Moses' criticism of Shapiro reminds us that Moses' generation lived through a war. Moses also criticizes Shapiro for forgetting his immigrant and Jewish roots. Here and throughout the novel, Bellow writes about the Jewish-American experience. Here, Moses criticizes Shapiro for forgetting his roots, saying, "his father was a peddler," an immigrant, like Moses' own bootlegger father. Moses also talks about the "richness of blood" that should not be forgotten. As much as he criticizes Shapiro, however, Moses has committed many of the same errors as Shapiro. Moses has cloaked himself in intellect and has sought upward social mobility.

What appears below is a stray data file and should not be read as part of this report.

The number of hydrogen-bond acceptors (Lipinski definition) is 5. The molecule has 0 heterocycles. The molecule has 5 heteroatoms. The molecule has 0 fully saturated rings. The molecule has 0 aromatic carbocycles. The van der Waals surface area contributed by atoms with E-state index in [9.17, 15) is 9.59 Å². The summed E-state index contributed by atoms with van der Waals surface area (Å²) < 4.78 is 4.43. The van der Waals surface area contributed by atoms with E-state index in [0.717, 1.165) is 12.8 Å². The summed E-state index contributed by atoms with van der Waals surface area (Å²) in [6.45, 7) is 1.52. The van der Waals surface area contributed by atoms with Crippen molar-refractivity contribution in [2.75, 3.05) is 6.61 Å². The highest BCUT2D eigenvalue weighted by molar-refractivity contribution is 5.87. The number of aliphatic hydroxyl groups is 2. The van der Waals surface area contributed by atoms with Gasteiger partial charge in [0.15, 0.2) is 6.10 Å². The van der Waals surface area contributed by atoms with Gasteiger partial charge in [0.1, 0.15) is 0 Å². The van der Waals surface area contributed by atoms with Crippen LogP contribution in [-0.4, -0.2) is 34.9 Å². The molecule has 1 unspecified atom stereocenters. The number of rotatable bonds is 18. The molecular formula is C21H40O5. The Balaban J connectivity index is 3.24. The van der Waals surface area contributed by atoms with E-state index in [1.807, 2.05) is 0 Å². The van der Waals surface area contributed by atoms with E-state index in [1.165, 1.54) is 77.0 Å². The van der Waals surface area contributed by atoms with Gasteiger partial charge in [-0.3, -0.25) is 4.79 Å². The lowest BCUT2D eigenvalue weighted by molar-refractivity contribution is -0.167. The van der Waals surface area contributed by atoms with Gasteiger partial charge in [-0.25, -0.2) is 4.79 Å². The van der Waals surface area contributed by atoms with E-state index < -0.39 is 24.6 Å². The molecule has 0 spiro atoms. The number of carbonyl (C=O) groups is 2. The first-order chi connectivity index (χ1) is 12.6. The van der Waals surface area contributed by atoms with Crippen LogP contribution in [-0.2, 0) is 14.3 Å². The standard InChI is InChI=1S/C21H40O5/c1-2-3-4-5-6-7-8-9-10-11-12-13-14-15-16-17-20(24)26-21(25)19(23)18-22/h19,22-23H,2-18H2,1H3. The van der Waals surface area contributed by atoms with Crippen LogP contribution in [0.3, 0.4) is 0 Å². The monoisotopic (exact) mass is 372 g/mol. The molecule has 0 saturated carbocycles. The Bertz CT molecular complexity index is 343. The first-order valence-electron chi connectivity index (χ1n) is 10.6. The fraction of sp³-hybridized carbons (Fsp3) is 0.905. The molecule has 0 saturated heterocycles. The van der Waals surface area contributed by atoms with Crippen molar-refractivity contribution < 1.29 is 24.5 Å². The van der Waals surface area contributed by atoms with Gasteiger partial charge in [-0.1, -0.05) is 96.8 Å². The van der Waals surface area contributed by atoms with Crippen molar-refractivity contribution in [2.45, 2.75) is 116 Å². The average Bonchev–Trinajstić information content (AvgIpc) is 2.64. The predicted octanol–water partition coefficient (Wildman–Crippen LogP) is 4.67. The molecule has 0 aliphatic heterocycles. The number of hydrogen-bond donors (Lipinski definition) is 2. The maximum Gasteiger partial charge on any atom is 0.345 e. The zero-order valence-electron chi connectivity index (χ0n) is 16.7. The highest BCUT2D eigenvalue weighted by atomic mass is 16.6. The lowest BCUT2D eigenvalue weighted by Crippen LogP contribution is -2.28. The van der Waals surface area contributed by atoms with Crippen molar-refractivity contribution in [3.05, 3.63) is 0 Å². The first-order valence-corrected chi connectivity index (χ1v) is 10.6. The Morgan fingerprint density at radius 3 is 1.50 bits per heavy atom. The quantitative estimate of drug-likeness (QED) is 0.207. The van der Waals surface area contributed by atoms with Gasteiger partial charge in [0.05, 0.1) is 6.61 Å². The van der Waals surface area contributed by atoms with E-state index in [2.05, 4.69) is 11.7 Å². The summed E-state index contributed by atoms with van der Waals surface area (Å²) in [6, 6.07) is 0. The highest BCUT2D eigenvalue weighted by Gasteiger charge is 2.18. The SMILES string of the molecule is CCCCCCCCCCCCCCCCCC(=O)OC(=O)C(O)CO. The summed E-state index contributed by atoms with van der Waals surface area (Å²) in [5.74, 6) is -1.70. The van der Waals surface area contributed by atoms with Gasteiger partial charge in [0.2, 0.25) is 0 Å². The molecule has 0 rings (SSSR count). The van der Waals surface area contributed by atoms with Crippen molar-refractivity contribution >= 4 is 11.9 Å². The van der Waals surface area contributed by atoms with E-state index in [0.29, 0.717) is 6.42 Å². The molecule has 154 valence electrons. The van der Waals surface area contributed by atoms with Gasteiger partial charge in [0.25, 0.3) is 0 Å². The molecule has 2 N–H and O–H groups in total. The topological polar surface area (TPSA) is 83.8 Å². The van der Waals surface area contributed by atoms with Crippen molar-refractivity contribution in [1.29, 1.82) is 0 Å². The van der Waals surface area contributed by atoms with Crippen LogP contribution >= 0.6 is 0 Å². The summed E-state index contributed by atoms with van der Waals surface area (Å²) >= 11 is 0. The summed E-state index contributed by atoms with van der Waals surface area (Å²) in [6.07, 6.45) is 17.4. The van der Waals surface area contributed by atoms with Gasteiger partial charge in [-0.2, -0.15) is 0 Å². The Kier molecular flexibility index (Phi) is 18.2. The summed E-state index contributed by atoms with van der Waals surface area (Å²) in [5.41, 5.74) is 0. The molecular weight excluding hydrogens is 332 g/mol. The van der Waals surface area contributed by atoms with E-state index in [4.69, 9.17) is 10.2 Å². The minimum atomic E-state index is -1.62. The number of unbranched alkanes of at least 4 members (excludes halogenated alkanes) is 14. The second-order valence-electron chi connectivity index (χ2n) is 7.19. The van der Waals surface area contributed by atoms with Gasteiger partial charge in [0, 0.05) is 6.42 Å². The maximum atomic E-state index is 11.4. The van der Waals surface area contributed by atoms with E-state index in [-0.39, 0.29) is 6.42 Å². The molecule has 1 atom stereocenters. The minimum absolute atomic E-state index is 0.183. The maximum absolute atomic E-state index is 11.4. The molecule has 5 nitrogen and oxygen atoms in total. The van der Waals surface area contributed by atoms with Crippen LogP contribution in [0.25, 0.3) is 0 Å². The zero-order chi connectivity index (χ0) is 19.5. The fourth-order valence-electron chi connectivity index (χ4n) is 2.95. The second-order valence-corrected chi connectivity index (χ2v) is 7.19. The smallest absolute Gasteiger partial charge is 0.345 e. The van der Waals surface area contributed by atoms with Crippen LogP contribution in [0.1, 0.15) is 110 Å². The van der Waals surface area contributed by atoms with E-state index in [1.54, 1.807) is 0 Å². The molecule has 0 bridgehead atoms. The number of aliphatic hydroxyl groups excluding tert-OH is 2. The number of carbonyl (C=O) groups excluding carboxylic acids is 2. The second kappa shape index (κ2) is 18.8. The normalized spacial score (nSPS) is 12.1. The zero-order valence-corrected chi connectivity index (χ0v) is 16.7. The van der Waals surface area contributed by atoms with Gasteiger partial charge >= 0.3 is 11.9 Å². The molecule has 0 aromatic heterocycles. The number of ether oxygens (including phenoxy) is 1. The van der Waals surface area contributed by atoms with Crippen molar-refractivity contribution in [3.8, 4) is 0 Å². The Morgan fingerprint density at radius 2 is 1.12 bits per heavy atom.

In this section, Moses pokes fun at the simple description of modernity as a wasteland, a place of alienation. Moses believes that there is much more to modernity than isolation. Modernity is also about a struggle and a need for humanity.